Exoplanets & Exomoons

Planetary Population Synthesis and the Emergence of Four Classes of Planetary System Architectures

By Keith Cowing
Status Report
December 11, 2023
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Planetary Population Synthesis and the Emergence of Four Classes of Planetary System Architectures
One example of formation tracks for a system that belongs to Class I. The solid grey lines show the tracks of all protoplanets. The ones that remain through the end (5 Gyr) are additionally marked with colour symbols at the end of the track, according to their composition. Green (blue) full circles show rocky (icy) bodies without H/He, while green (blue) empty circles show rocky (icy) bodies with a H/He envelope, and red full circles are gas-rich bodies (more than 50 % H/He by mass). Black stars and empty circles show target and impactor of giant impacts, with dotted black lines connecting the impact partners. The analytical isolation (violet, Eq. (1)), Goldreich (orange, Eq. (12)), saturation (green, Eq. (9)), equality (cyan, Eq. (4)), and growth (pink, Eq. (2)) mass scales are shown. The latter is only shown where it is lower than isolation mass. In Class I systems, the masses in the inner system are governed by the (mean) Goldreich’s mass MGold, i.e., via the final giant impact phase. The saturation mass is evaluated at two different times. — astro-ph.EP

Planetary population synthesis is a tool to understand the physics of planetary system formation. It builds on a model that includes a multitude of physical processes. The outcome can be statistically compared with exoplanet observations.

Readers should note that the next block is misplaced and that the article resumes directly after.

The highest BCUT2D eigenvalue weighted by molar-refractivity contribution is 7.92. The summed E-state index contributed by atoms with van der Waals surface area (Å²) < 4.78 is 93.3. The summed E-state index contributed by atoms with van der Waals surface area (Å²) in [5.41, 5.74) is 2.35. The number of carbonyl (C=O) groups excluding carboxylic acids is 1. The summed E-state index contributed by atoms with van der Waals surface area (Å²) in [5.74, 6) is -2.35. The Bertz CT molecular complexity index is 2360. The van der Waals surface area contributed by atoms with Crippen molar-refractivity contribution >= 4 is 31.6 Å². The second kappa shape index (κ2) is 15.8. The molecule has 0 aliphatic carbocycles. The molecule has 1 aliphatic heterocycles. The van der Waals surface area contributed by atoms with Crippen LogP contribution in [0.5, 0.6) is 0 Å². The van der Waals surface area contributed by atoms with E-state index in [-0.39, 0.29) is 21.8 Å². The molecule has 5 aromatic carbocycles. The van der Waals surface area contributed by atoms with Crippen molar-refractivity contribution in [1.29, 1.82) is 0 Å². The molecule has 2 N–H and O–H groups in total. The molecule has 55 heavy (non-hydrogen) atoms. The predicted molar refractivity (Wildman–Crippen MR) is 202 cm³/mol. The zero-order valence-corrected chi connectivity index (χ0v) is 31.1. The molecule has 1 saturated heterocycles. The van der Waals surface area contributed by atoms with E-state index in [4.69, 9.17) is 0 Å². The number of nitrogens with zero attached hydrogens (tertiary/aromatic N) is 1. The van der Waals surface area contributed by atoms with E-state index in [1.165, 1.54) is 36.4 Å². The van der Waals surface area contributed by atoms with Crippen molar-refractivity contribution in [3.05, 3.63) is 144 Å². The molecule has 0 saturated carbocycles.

Here, we review the population synthesis method and then use one population to explore how different planetary system architectures emerge and which conditions lead to their formation. The systems can be classified into four main architectures: Class I of near-in situ compositionally ordered terrestrial and ice planets, Class II of migrated sub-Neptunes, Class III of mixed low-mass and giant planets, broadly similar to the Solar System, and Class IV of dynamically active giants without inner low-mass planets.

These four classes exhibit distinct typical formation pathways and are characterised by certain mass scales. Class I systems form from the local accretion of planetesimals followed by a giant impact phase, and the final planet masses correspond to the ‘Goldreich mass’ . Class II systems form when planets reach the “equality mass” (equal accretion and migration timescales) before the dispersal of the gas disc, but not large enough to allow for rapid gas accretion. Giant planets form when the `equality mass’ allows for rapid gas accretion while the planet are migrating, i.e. when the critical core mass is reached.

The main discriminant of the four classes is the initial mass of solids in the disc, with contributions from the lifetime and mass of the gas disc. The breakdown into classes allows to better understand which physical processes are dominant. Comparison with observations reveals certain differences to the actual population, pointing at limitation of theoretical understanding. For example, the overrepresentation of synthetic super Earths and sub-Neptunes in Class I causes these planets to be found at lower metallicities than in observations.

Alexandre Emsenhuber, Christoph Mordasini, Remo Burn

Comments: Invited review accepted for publication in EPJ+, Focus Point on Environmental and Multiplicity Effects on Planet Formation by guest editors G. Lodato and C.F. Manara
Subjects: Earth and Planetary Astrophysics (astro-ph.EP)
Cite as: arXiv:2303.00012 [astro-ph.EP] (or arXiv:2303.00012v1 [astro-ph.EP] for this version)
Journal reference: Eur. Phys. J. Plus (2023) 138:181
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Submission history
From: Alexandre Emsenhuber
[v1] Tue, 28 Feb 2023 19:00:01 UTC (4,407 KB)


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